and

.

Therefore, the groups and are not abelian for , and we deduce that the sphere, the projective plane and the torus are the only closed surfaces whose fundamental group is abelian.

Because satisfies , we conclude that has no finite-index abelian subgroup, and that the subgroup genereted by is necessarily free; since and commute, the subgroup turns out to be cyclic and the conclusion follows.

**Corollary 4:** The commutator subgroup of a surface group is free.

**Proof.** Let be the fundamental group of a closed surface . If is a projective space, then and its commutator subgroup is trivial (in particular free). Otherwise, thanks to Property 3 we know that the abelianization of is infinite; therefore, the commutator subgroup is an infinite-index subgroup and so is free.

**Proof of property 2.** First, we notice that the fundamental group of a connected compact surface with boundary is free. If is such a surface, by gluing a disk along each boundary component, we get a closed surface ; therefore, is homotopic to a punctured closed surface. Because a closed surface may be identified with a polygon whose edges are pairwise identified, it is not difficult to prove that a punctured closed surface is homotopic to a graph (by “enlarging the holes”); in particular, we deduce that is free.

The figure below shows that the fundamental group a 2-punctured torus is a free group of rank three.

From now on, let be a non-compact surface. In order to prove that is free, we want to find a sequence of compact surfaces with boundary

such that and that the inclusions are -injective. It is sufficient to conclude since we proved above that the fundamental group of a compact surface with boundary is free.

Take a triangulation of so that may be identified with a simplicial complex; let denote the 2-simplexes. Without loss of generality, we may suppose that is adjacent to one of the simplexes ; otherwise, number the simplexes by taking first the simplexes adjacent to a vertex cyclically, then the simplexes within from , then the simplexes within from , etc.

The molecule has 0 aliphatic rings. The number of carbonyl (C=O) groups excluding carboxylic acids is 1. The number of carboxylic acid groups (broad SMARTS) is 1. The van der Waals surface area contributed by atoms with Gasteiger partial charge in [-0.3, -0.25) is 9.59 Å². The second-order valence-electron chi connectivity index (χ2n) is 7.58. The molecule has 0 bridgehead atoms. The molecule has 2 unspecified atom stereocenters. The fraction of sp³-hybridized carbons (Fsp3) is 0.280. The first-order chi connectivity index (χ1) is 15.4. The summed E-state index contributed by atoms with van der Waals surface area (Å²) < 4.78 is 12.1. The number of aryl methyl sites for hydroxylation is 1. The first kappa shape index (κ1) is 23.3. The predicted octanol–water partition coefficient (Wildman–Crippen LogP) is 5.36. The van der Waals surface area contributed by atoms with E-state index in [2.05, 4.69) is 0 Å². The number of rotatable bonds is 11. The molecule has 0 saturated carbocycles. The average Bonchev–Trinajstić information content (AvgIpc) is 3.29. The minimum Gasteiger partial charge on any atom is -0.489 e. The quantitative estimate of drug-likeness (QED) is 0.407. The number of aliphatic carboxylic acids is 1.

Notice that a connected union of simplexes may not be a surface; however, if denotes the union of with a small closed ball around each of its vertices, a connected union of is automatically a compact surface with boundary. Now, we construct the surfaces by induction:

Let . Now suppose that is given. If , then set ; otherwise, define as the union of with and with the disks bounding a boundary component of .

Because is a union of , we know that it is a compact surface with boundary. To conclude, it is sufficent to prove that the inclusion is -injective. To do that, just notice that is attatched on the boundary of in six possible ways:

In the first three cases, because the boundary component bounds a disk in if and only if it bounds a disk in . So clearly retracts on so that the inclusion induces an isomorphism .

In the three last cases, up to homotopy, we just glue one or two edges on a boundary component, and using van Kampen’s theorem, we notice that a free basis of is obtained by adding one or two elements to a free basis of .

**Proof of theorem 1.** Let be the covering associated to the subgroup ; in particular, is a surface of fundamental group . If is a finite-index subgroup, is compact and the conclusion follows. Otherwise, is not compact, and the conclusion follows from Property 2.